How Employment Lawyers Evaluate Potential Clients and Their Cases
When you consult a lawyer about your employment lawsuit, two things will go on:
- You will evaluate the lawyer to decide whether this is the person that you want to represent you.
- The lawyer will evaluate you and your case to decide whether he or she wants to represent you.
Here is how the lawyer will evaluate you and your case.
Evaluating you, the potential client in an employment case
1. Lawyer’s evaluation of the client: the most important factor
Deciding whether or not to accept a case can be a very difficult and delicate task for a plaintiff’s employment attorney.
In most cases, the client is the single most important factor in determining which side will win in a wrongful discharge or employment discrimination case.
Therefore, the most important part of the lawyer’s evaluation of whether or not to take a case is what the lawyer thinks of you.
2. Lawyer’s evaluation of the client: the human factor
In employment cases, the plaintiff will testify in front of the jury, and will usually be on the witness stand for at least one day and sometimes two or three days, under the most stressful and grueling circumstances.
Throughout that time, the jurors’ eyes will be glued on the plaintiff. During that time, any bizarre, unattractive or unpleasant personality traits will inevitably be revealed.
An unpleasant plaintiff cannot be hidden from the jury. Jurors are very astute and they will spot even unconscious idiosyncrasies. If they do not like or do not trust you then the case will suffer.
The lawyer evaluating whether or not to take an employment case must look for how appealing you are. If the lawyer does not like you, then the lawyer will think that there may be reason for the employer’s actions, and the jury may also not like you.
3. Lawyer’s evaluation of the client: danger signals and red flags
Much of the employment lawyer’s evaluation of a potential client is a matter of looking for pleasant or unpleasant personality traits, and determining whether the potential client is appealing to the lawyer (and hopefully will be appealing to the jury).
This is primarily a subjective process. However, there are some statements that are clear danger signals for a plaintiff’s employment attorney. If you make the following types of statements the lawyer will be particularly suspicious and skeptical:
- “I’ve seen several other lawyers, but no one wants to take the case because the other attorneys are scared to fight the big company.”
- “The company will not fight this case; it always settles these types of cases. As soon as upper management learns what happened to me, the case will settle to avoid the publicity.”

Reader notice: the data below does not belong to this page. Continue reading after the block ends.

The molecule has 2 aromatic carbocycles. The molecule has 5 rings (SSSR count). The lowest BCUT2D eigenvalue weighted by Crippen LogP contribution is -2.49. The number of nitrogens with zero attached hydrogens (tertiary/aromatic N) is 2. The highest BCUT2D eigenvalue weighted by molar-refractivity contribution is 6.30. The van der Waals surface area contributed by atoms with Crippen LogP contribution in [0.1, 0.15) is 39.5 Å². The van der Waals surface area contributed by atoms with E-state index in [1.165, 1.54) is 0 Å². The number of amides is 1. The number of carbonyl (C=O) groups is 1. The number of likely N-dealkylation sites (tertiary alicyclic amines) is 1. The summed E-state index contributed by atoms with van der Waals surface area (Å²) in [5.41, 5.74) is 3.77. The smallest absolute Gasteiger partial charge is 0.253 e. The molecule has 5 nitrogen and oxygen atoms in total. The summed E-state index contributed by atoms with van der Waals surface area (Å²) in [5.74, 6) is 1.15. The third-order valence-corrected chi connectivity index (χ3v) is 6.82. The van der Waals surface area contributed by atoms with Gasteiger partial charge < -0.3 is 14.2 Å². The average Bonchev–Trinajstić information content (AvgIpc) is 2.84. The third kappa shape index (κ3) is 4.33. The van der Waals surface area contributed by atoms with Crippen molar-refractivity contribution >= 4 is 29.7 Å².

- “I did nothing wrong. Everybody does the same thing and no one else got fired.”
- “My performance reviews do not accurately reflect my job performance because my supervisor did not like me and was out to get me.”
- “I know my coworkers will support me, but they are scared they will lose their jobs; they will tell the truth under oath.”
- “I know I have a great case that is worth millions of dollars.”
- “Why should I have to pay you for anything? My case is so good that you should pay all the costs and I should pay nothing.”
4. Lawyer’s evaluation of the client: an evaluation checklist
The process of evaluating a potential employment client requires a significant degree of intuition and experience in the lawyer.
The lawyer’s goal is to decide whether this is:
- A good client with a good case.
- A good client with a poor case.
- A bad client with a bad case.
Ultimately, the lawyer is deciding whether or not he or she wants to work with you. If the lawyer, who is trying to help you, feels like you would be hard to work with, then the lawyer may think that there may be a good reason that you lost your job. The most commonly repeated defense mantra in employment cases is that “the plaintiff was not a team player.” If the lawyer feels that you do not work well with others then the lawyer may decide to not take your case.
To make this decision, the employment lawyer will work through a mental checklist of questions like this:
- Will this potential client sell to the jury?
- Do I like him/her?
- Can I work with him/her?
- Am I going to be fighting with my client, in addition to fighting the defense?
- Is he/she going to be “junior counsel,” second-guessing every legal move I make during the course of the representation?
- Does he/she look me in the eye?
- Does his/her story demonstrate thoughtfulness or deceit?
- Does his/her version of what happened pass the smell test or does it seem unreasonable?
- Is he/she listening to me and asking appropriate questions, or does it appear that he/she feels that he/she knows it all and does not have to listen?
- Does A lead to B, or is something obviously missing in the story?
- Is this someone I want to work with for the next 2-3 years?
- Does he/she have a good work record (or has he/she had many jobs or prior disciplinary actions)?
- Does he/she treat my office staff with courtesy and respect?